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NHS ‘running short of dozens of life-saving drugs’

Document advises doctors to share medicines and prioritise certain patients

The NHS is running short of dozens of lifesaving medicines including treatments for cancer and heart conditions, reports suggest.

An internal 24-page document circulated to some doctors from the medicine supply team at the Department of Health and Social Care (DHSC) lists 17 new drug shortages including drugs for cancer, Parkinson’s, mental health problems and some eye conditions.

It also identifies ongoing issues with 69 different types and doses of medication including antibiotics for tuberculosis, diamorphine, various cancer drugs, heart condition drugs, Hepatitis vaccines and anti-epilepsy drugs.

The document, seen by the Guardian, told doctors that some patients would have to be prioritised over others for some lifesaving drugs.

In some cases the document recommends breaking tablets in half and in others finding a way to share dwindling supplies.

Dr Nick Mann, a GP in Hackney in London, said the situation is absolutely unprecedented.

“Previously we would have one or two or three drugs that would go offline for a while, but this is something on a different level. It is going to render the day-to-day treatments that doctors provide very difficult,” he warned.

The report described one drug for stomach and pancreatic cancer which has no date for resupply provided by the manufacturer and “no alternative supplies of UK licensed [drugs] … are available to support this gap in supply. You may wish to consider the following as a priority: patients completing a course of treatment and those already booked for surgery.”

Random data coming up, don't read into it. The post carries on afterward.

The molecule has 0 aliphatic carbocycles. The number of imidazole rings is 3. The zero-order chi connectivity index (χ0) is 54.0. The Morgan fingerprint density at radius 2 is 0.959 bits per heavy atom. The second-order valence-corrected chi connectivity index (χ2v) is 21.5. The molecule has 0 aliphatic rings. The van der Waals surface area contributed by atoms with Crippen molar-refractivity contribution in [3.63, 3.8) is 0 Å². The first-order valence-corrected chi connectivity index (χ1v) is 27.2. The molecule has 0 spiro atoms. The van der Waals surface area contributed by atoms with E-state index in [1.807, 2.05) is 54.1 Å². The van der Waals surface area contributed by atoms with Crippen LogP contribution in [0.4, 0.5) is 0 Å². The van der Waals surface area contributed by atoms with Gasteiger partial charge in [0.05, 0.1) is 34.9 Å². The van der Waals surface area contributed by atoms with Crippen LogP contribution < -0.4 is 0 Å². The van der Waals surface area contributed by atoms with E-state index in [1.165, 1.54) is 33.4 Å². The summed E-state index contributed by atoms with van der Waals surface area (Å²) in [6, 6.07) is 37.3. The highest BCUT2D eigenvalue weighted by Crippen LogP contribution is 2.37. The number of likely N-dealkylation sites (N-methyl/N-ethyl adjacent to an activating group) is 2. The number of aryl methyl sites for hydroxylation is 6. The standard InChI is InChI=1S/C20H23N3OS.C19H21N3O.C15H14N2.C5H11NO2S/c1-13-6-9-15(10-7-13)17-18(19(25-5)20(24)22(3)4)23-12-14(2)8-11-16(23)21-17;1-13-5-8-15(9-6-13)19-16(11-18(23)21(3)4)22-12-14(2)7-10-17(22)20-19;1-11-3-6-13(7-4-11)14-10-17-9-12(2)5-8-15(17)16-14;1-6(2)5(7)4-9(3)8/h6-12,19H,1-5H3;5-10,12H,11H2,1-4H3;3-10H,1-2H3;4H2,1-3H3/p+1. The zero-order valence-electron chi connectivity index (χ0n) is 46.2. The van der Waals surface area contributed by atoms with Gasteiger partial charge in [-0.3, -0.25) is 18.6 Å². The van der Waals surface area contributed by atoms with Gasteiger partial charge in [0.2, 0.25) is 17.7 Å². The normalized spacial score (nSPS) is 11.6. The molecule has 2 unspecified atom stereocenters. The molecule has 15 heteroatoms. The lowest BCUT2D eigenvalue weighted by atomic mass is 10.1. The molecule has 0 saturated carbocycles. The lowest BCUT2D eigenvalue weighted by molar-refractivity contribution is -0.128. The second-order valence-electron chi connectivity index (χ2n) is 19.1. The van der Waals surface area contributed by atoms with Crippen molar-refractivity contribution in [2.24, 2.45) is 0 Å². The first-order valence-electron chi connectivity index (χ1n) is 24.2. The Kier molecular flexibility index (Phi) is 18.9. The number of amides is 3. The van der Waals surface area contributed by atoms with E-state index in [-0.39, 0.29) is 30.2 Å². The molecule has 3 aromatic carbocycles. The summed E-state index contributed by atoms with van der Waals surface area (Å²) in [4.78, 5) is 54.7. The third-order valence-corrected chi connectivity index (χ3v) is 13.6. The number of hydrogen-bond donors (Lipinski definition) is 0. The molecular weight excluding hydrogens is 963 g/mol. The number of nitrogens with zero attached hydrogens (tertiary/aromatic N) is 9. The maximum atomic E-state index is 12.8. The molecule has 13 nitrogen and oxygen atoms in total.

For procyclidine, a Parkinson’s drug out of stock until March 2020, the document said that doctors should “consider sharing remaining stock locally with the support of your regional procurement lead”.

For a type of eye drops that are currently unavailable the document stated that the Royal College of Opthalmologists “has provided clinical guidance to support local prioritisation of remaining supplies”.

Dr Tony O’Sullivan, a retired paediatrician and the co-chair of Keep Our NHS Public, said patients and clinicians should be on high alert when the advice includes how to share stocks to make them last, to prioritise patients already on specific treatments over a new patient and how to ration vital drugs.

“Drug companies’ behaviour must be controlled. We must urgently protect the NHS from further risks of loss of control of drug prices and supplies from trade deals with the USA and that requires returning it to a wholly public service,” he added.

A spokeswoman for the Royal Pharmaceutical Society told the newspaper that medicine shortages are an increasing problem because of factors such as manufacturing problems, global demand for medicines and fluctuations in the exchange rate.